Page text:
On May 22, Malaysia lost one of its most beloved kings, Sultan Ahmad Shah of Pahang, who passed away at the age of 88.
It was a sad moment because he was one of the few leaders who truly had the people’s interests at heart.
In fact, the Pahang royal family has served not only citizens of their own state but also the whole country since the reign of Sultan Abu Bakar in 1932.
Sultan Abu Bakar was a patriot — during the Japanese occupation, he discreetly encouraged resistance movements such as the Askar Wataniah, Force 136 and the Malayan Peoples Anti-Japanese Army (MPAJA).
A disciplinarian, he sent his son Ahmad Shah to the Malay College Kuala Kangsar followed by Worcester College, Oxford and the University of Exeter where he received diplomas in public administration.
Sultan Ahmad Shah, who was appointed Pahang’s Crown Prince as a teenager, was a keen sportsman and excelled in football, polo and equestrian.
Sultan Ahmad Shah, who succeeded his father in 1974, was the Football Association of Malaysia (FAM) president from 1984 until 2014, as well as the Asian Football Confederation (AFC) president until 2002 and Asian Football Federation (AFF) until 2011.
His oldest son Tengku Abdullah followed in his father’s footsteps, also studying at Worcester College and Queen Elizabeth College as well as the Royal Military Academy Sandhurst.
My family’s association with Pahang goes way back because my mother was born in Kuantan to a Welsh engineer and Malay mother from Jerantut.
She was given way to an English officer Major Leopold James Pierson, who was one of the first colonial officers responsible for building the Bentong-Kuantan road sometime in the early 1930s.
Those were the days when tigers roamed the Pahang jungle. My grandfather, then a surveyor, oversaw the construction connecting the west coast to the east.
One day he was confronted by a tiger but was spared. According to the story, the tiger popped out of the jungle confronting grandpa — a six-footer who was only armed with a walking stick.
As the tiger eyed the WWI veteran who was twice injured at Gallipoli, it encircled its prey, then changed its mind and leapt into the thick forest.
Later at the Kuala Lipis bungalow where my grandfather was staying with his Japanese wife, my mother also had a close encounter with a tiger.
My mother Lily recalled that she was about five years old and playing on the veranda, when she spotted a tiger cub in the garden.
“I thought it was a cat and so ran out, picked it up. Suddenly, our Chinese ‘amah’ (helper) screamed and rushed out. She grabbed me, bundled me back into the house and locked the main door and windows.
“She then started praying with her joss sticks,” my mother said.
It was just in time because a minute later, the mother appeared, approached the house, sniffed around and then grabbed her charge by the scruff of its neck and bounded off.
My personal association with Pahang royalty started in 1976 when I was a sports writer with The Malay Mail.
Assigned to cover a golf tournament at Fraser’s Hill, I met the 17-year-old Tengku Mahkota (crown prince) Tengku Abdullah, who was taking part.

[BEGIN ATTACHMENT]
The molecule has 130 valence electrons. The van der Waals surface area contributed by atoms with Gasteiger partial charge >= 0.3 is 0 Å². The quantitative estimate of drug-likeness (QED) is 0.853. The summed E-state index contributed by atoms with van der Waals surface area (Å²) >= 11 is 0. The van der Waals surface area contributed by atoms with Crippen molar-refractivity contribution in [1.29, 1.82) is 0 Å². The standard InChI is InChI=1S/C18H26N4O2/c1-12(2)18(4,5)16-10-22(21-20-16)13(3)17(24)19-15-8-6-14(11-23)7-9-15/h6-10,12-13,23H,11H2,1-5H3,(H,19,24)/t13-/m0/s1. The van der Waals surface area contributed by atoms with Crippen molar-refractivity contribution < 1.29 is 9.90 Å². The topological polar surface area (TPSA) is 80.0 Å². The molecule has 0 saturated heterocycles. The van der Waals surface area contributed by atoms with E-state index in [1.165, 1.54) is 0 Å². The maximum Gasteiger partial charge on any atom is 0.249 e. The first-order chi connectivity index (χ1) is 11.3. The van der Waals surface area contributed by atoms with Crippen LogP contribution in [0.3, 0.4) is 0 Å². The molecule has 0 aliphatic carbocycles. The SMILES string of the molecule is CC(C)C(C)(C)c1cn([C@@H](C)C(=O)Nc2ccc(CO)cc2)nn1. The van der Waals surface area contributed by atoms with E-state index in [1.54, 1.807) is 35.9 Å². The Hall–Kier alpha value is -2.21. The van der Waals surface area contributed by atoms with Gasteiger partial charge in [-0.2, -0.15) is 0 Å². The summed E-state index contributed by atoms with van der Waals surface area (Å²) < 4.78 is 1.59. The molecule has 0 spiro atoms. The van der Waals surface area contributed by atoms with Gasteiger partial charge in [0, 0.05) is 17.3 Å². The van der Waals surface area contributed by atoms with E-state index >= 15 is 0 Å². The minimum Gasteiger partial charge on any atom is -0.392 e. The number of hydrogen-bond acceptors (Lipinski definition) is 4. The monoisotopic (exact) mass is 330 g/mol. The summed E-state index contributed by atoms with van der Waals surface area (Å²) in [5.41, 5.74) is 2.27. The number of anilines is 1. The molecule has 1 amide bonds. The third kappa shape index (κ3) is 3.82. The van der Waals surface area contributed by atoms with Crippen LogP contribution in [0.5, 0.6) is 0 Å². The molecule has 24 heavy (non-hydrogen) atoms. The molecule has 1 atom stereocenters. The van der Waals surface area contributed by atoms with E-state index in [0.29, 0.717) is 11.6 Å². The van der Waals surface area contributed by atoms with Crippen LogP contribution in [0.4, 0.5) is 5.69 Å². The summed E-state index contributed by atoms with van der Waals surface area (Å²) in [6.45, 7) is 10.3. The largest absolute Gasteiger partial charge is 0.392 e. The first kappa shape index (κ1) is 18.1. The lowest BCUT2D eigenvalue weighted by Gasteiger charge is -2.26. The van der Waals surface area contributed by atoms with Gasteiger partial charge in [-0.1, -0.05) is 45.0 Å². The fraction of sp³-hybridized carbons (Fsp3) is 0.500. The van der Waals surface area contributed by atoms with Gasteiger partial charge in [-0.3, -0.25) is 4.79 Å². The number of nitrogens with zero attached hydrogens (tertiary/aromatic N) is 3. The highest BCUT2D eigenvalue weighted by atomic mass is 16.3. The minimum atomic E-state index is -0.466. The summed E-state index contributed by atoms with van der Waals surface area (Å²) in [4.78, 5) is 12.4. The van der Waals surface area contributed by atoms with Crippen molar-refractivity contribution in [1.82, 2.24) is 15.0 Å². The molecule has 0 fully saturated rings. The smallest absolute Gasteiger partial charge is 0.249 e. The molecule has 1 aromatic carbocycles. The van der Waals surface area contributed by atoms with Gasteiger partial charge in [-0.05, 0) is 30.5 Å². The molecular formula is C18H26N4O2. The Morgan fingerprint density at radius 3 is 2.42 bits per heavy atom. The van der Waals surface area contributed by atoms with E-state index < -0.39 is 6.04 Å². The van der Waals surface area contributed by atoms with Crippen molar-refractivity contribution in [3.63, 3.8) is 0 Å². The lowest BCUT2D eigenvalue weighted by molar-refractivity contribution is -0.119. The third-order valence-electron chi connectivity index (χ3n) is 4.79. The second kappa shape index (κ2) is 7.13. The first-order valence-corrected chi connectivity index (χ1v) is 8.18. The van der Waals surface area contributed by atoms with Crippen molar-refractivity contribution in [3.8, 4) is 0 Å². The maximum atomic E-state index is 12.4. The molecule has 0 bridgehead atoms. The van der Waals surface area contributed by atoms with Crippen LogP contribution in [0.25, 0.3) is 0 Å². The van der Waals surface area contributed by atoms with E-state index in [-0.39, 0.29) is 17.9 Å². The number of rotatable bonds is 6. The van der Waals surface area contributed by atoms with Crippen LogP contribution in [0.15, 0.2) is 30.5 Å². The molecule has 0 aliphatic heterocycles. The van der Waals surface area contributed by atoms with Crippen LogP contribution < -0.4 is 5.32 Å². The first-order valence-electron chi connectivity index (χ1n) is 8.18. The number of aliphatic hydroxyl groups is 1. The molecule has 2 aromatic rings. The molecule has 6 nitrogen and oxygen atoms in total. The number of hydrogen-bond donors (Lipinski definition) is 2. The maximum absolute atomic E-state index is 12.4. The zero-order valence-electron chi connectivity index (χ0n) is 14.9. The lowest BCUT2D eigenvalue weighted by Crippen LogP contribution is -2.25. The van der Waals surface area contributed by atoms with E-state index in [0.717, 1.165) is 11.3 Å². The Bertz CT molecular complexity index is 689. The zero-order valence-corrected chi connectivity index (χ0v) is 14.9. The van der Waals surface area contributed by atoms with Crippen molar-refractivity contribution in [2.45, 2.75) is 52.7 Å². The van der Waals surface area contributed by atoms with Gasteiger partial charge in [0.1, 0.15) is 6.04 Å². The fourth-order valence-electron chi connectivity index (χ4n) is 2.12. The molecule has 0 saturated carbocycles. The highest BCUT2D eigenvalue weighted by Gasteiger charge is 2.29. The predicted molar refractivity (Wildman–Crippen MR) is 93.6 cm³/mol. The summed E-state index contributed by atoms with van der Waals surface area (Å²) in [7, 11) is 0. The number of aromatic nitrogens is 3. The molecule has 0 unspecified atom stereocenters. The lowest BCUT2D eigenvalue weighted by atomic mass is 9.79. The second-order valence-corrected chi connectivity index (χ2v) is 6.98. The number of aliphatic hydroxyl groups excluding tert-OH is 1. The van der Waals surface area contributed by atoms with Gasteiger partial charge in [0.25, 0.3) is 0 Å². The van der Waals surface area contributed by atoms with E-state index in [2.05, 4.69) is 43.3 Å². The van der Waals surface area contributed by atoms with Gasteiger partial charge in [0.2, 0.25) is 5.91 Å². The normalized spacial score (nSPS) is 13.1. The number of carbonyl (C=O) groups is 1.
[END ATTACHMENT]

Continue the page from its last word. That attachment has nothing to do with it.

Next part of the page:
After that we kept in touch when the young prince deputised in a Cobra rugby 10s tournament in 1980 and I told him I was being posted to Sarawak as The New Straits Times’ first Sarawak correspondent.
We met again in 1985 when the Yang di-Pertuan Agong Sultan Iskandar visited Sarawak. His entourage included Tengku Abdullah and the King’s daughter Tengku Azizah, whom Tengku Abdullah was engaged to.
To cover the King’s visit, I was invited to Miri to play golf in the same flight with Tengku Abdullah and other family members.
Years later whenever the Pahang football team played in Kuching, Tengku Abdullah would be there and we had some time to catch up.
In 1999, I was invited to report on the 25th Silver Jubilee celebration of Sultan Ahmad Shah in Pekan.
After covering the event and publishing a feature story on the Sultan, I was surprised that I had been awarded the title Ahli Mahkota Pahang and became a member of the order of the Crown of Pahang.
Early this year on Jan 24, Sultan Ahmad Shah ended his reign as Sultan of Pahang enabling his son Tengku Abdullah to succeed his father.
The timing was perfect as Sultan Muhammad of Kelantan had abdicated two weeks earlier, paving the way for Sultan Abdullah to become the 16th King of Malaysia.
Last April, I learnt that the King was in Kuching to attend the launch of Kuching’s famous Darul Hana fountain.
Sadly, I was not able to meet him as I was in Kota Kinabalu at the time. Even so, I was able to send my apologies and a framed picture, which I took of Sultan Ahmad Shah and his son at the Silver Jubilee celebration in 1999.
It was a poignant picture of a father embracing his son, who had waited patiently for 44 years before inheriting the mantle of kingship.
As the Malay saying goes, Patah Tumbuh, Hilang Berganti — despite mourning the loss of a beloved son, a new King is born.
The views expressed are those of the author and do not necessarily reflect the official policy or position of the New Sarawak Tribune.